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New Zealand eyes gun reforms in the wake of massacre

New Zealand is wasting no time exploring new ways to keep their citizens safe from gun violence. For Americans, it's an unfamiliar policy dynamic.

The day after a massacre in two mosques left dozens dead and dozens more injured, New Zealand Prime Minister Jacinda Ardern understandably turned her attention to gun laws.

Ardern said at a news conference that she was advised that the gunman had five firearms -- two semi-automatic weapons, two shotguns and a lever-action firearm -- and that he had acquired a gun license in November 2017."While work is being done as to the chain of events that led to both the holding of this gun license and the possession of these weapons, I can tell you one thing right now: Our gun laws will change," Ardern said.She noted that there have been attempts to change the nation's gun laws in the past, most recently in 2017, but said "now is the time for change." She suggested she was looking at the issues around ownership of semi-automatic weapons.

The New York Times reported this morning that the prime minister and her cabinet had agreed "in principle" to an overhaul of the country's gun laws, though there are some details to iron out.

"Within 10 days of this horrific act of terrorism, we will have announced reforms that I believe will have made our community safer," Ardern said.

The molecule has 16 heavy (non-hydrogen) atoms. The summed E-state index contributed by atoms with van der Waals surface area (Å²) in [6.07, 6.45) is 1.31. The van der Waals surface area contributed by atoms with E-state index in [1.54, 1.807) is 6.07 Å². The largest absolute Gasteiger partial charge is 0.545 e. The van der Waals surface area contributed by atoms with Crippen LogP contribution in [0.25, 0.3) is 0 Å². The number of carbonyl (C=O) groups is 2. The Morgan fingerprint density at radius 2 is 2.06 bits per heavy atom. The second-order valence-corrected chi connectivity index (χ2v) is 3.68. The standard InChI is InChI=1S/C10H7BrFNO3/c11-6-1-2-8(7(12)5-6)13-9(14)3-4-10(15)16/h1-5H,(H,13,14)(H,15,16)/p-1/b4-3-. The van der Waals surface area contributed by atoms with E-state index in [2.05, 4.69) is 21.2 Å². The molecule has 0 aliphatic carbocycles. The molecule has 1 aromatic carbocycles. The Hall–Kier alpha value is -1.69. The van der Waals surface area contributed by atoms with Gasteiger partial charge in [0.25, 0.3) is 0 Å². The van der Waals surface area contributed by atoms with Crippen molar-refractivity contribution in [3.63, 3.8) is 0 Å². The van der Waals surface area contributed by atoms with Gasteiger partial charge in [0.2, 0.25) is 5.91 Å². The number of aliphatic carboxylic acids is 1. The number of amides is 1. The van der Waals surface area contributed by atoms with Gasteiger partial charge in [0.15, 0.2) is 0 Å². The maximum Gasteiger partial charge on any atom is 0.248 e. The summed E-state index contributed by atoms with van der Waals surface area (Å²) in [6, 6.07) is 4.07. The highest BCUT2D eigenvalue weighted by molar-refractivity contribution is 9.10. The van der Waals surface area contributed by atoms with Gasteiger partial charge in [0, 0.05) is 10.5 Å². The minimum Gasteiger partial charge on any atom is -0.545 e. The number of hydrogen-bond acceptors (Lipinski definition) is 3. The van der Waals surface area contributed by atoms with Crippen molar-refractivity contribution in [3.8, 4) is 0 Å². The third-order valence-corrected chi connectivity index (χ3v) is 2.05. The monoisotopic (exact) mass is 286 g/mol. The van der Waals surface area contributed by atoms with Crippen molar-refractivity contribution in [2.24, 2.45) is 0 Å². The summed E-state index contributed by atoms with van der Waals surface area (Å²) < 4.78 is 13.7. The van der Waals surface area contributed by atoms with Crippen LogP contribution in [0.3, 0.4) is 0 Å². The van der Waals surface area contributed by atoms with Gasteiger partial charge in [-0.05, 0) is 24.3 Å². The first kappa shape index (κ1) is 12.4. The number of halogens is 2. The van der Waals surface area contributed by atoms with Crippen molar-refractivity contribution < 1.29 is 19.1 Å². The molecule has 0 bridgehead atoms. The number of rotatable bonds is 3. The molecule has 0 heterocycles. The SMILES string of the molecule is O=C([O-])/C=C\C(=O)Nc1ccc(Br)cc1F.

The "within 10 days" phrase stood out for me: in the wake of a brutal crime, officials are wasting no time exploring new ways to keep their citizens safe from gun violence. The authorities in New Zealand, where there is nothing comparable to the Second Amendment that exists in the United States, are acting as if new gun laws are simply a common-sense reaction to a tragic mass shooting.

"New Zealand has to have this debate," said Alexander Gillespie, a law professor at the University of Waikato, told the Times. "This is a place where your car has to be registered, your dog has to be registered. But your gun doesn't."

It all sounds a bit familiar, doesn't it?

On the other side of the planet, the Donald Trump of South America has a very different kind of debate in mind. The Wall Street Journal reported the other day:

[A]s Brazil reels from one of its worst-ever school shootings, the response from President Jair Bolsonaro's right-wing administration and his supporters this week has been the opposite: What Brazil needs, they say, is more guns.In a Columbine-style massacre near São Paulo on Wednesday, two young men killed eight people, mostly students at their former school, shocking a nation already accustomed to endemic and barbaric violence."The logic of the left is always the same: If a crazy guy uses guns to kill people, the solution is to take guns away from people who have nothing to do with what happened," said Rogério Mendonça, deputy leader of the governing bloc in the lower house of Congress. "Now imagine if a decent person had been armed at that school. They could have stopped the attack from ending in the bloody way it did."Sen. Sérgio Olímpio Gomes, another close ally of the president and one of many former police officers to join the new administration's ranks, has advocated arming teachers in response to the tragedy.

Oddly enough, this sounds familiar, too.

Postscript: To learn more about existing gun laws in New Zealand and Brazil, the New York Times put together a helpful summary.